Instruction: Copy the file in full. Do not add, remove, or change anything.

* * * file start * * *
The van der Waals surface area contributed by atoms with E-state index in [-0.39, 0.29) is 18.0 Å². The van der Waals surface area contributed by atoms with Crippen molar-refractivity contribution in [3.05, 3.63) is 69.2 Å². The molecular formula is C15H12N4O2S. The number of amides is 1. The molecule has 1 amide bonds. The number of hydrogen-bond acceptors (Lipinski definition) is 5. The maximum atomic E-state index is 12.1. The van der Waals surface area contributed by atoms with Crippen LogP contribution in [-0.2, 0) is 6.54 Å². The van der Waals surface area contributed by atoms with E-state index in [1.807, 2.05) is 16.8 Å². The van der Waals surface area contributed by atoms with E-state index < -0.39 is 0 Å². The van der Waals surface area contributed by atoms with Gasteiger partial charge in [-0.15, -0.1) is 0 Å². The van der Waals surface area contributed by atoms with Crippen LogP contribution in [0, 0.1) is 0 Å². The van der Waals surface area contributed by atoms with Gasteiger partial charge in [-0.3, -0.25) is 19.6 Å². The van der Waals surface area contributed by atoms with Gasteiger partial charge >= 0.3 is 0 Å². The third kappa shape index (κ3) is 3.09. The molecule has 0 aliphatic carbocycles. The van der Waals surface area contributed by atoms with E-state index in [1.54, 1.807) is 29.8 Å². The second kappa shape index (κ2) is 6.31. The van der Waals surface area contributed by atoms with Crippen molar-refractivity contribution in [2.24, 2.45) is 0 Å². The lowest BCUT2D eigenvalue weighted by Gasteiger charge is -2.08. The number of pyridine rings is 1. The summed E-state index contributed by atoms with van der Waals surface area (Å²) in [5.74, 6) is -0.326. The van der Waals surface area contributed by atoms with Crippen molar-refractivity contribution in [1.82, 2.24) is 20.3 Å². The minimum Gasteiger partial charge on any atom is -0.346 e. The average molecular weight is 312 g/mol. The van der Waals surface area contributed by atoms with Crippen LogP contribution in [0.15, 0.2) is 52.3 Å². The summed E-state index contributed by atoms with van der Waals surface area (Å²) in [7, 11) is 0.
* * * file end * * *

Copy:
The van der Waals surface area contributed by atoms with E-state index in [-0.39, 0.29) is 18.0 Å². The van der Waals surface area contributed by atoms with Crippen molar-refractivity contribution in [3.05, 3.63) is 69.2 Å². The molecular formula is C15H12N4O2S. The number of amides is 1. The molecule has 1 amide bonds. The number of hydrogen-bond acceptors (Lipinski definition) is 5. The maximum atomic E-state index is 12.1. The van der Waals surface area contributed by atoms with Crippen LogP contribution in [-0.2, 0) is 6.54 Å². The van der Waals surface area contributed by atoms with E-state index in [1.807, 2.05) is 16.8 Å². The van der Waals surface area contributed by atoms with E-state index < -0.39 is 0 Å². The van der Waals surface area contributed by atoms with Gasteiger partial charge in [-0.15, -0.1) is 0 Å². The van der Waals surface area contributed by atoms with Crippen LogP contribution in [0, 0.1) is 0 Å². The van der Waals surface area contributed by atoms with Gasteiger partial charge in [-0.3, -0.25) is 19.6 Å². The van der Waals surface area contributed by atoms with Gasteiger partial charge >= 0.3 is 0 Å². The third kappa shape index (κ3) is 3.09. The molecule has 0 aliphatic carbocycles. The van der Waals surface area contributed by atoms with E-state index in [1.54, 1.807) is 29.8 Å². The second kappa shape index (κ2) is 6.31. The van der Waals surface area contributed by atoms with Crippen molar-refractivity contribution in [2.24, 2.45) is 0 Å². The lowest BCUT2D eigenvalue weighted by Gasteiger charge is -2.08. The number of pyridine rings is 1. The summed E-state index contributed by atoms with van der Waals surface area (Å²) in [5.74, 6) is -0.326. The van der Waals surface area contributed by atoms with Crippen molar-refractivity contribution in [1.82, 2.24) is 20.3 Å². The minimum Gasteiger partial charge on any atom is -0.346 e. The average molecular weight is 312 g/mol. The van der Waals surface area contributed by atoms with Crippen LogP contribution in [0.15, 0.2) is 52.3 Å². The summed E-state index contributed by atoms with van der Waals surface area (Å²) in [7, 11) is 0.